Sai: This way of rethinking school funding might create a certain level of personalization, but maybe that is not the personalization the kid needs. Rather, it’s the personalization the parents think their kid needs. Creating an accountability system of how the funds are used might not solve things either, as those rules might not be for what each individual learner needs.
The person who should decide your personal education should be you, the learner. I think it’s very important for us to take our own paths and learn the things we would like to learn.
Young Learner from Mississippi
Leah: When you think about personalized learning without any kind of regulation, parents will be putting that towards what they think is right for their child. As someone who comes from a personalized mastery school, I was able to identify what learning style worked best for me. This conversation has me reflecting about how I came to know my preferred style of learning by first learning in ways that didn’t work and gaining insight from others around me.
If school is eliminated and we become individualized—working one-on-one with our tutors or with our parents—it wouldn’t look like a community. That could pose completely separate issues in terms of personalization and kids not knowing what works for them because they’re being fed info from only one source—an authority figure. This has me notice something I think we missed earlier—how much we actually learned from people who are the same age as us.
Candice: One thing I appreciate that’s been brought up, considering how divided our country is right now, is how easy it would be to stay in your own bubble, where you can just stay with others who think like you.
One thing I appreciate and love about public school is that it’s giving my kids the opportunity to see people that don’t come from the same place, look like the way they look, or learn the way they learn. If you took that away, that would be another element I would have to be so aware of as a parent.
Leah: The way you look to the people that surround you is totally an invisible factor that’s not considered the same way we’re considering financial resources, regulation, or even equality. The people around you and the way they influence you is not something we notice so much, unless we actually dig deep into the subject.
Suyash: I completely agree. The community aspect of school is something I haven’t really thought of but now that I think of it, I get to learn from all the kids near me, I get to learn how to interact with different people—people with different learning styles, backgrounds, and passions. That’s something you’re going to take with you for the rest of your life. You’ll always be interacting with people who are different than you.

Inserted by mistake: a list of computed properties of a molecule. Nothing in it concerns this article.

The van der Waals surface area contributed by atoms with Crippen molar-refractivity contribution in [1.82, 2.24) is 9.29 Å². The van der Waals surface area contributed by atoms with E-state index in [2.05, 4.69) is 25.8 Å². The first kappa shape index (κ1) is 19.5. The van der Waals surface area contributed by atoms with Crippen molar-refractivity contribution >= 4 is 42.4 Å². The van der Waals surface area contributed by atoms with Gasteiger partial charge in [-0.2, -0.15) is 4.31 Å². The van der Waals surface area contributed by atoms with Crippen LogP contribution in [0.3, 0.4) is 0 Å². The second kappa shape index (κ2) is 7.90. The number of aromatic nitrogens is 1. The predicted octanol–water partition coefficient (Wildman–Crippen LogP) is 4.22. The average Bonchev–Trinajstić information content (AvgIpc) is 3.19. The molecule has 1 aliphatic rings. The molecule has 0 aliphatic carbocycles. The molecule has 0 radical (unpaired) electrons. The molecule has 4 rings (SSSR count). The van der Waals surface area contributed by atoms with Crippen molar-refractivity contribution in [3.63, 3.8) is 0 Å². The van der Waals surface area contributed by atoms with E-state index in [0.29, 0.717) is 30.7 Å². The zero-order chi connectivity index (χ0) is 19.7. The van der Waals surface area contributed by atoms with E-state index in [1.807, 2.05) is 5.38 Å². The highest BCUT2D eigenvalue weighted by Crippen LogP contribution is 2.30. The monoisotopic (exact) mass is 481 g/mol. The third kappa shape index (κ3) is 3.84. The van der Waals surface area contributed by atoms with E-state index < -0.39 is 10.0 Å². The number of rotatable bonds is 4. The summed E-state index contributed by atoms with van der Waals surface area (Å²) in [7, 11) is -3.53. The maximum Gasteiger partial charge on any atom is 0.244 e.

Q: Who do you think should decide your education path?
Keyonna: The person who should decide your personal education should be you, the learner. I think it’s very important for us to take our own paths and learn the things we would like to learn. If I’m not learning what I want to learn, then, I lose concentration and just stop trying. I can’t just let it be beaten into my head. It’d be way better to take my own path and learn what I like to learn.
I think it still matters to learn the basics of math, history, reading, and writing, but you need to have your own curriculum—your own learning plan—that includes things you would enjoy that won’t throw you off and that you won’t forget easily.
Leah: I’d completely agree. The learners should decide how they learn.
Suyash: I completely agree, too.
Monica: Initially, I thought I would totally disagree with what Keyonna just shared. In some ways, I feel like I’m the parent and I should say what you learn. But, then again, there’s some truth to what she is pointing to. If it’s not something that interests the child, then they don’t care for it. It’s important to learn the basics, but after listening to my own daughter, I feel like “Ok, yeah, maybe we should give the child some say in it.”
Suyash: I feel like parents should have a stronger say in what path you’ll take in the beginning of your education journey, but as you grow up and you’re exposed to more and more things, I guess the responsibility should shift over to the learner. Once you get to a certain age, it’s time for you to chart your own course and that’s where you start taking over as a learner.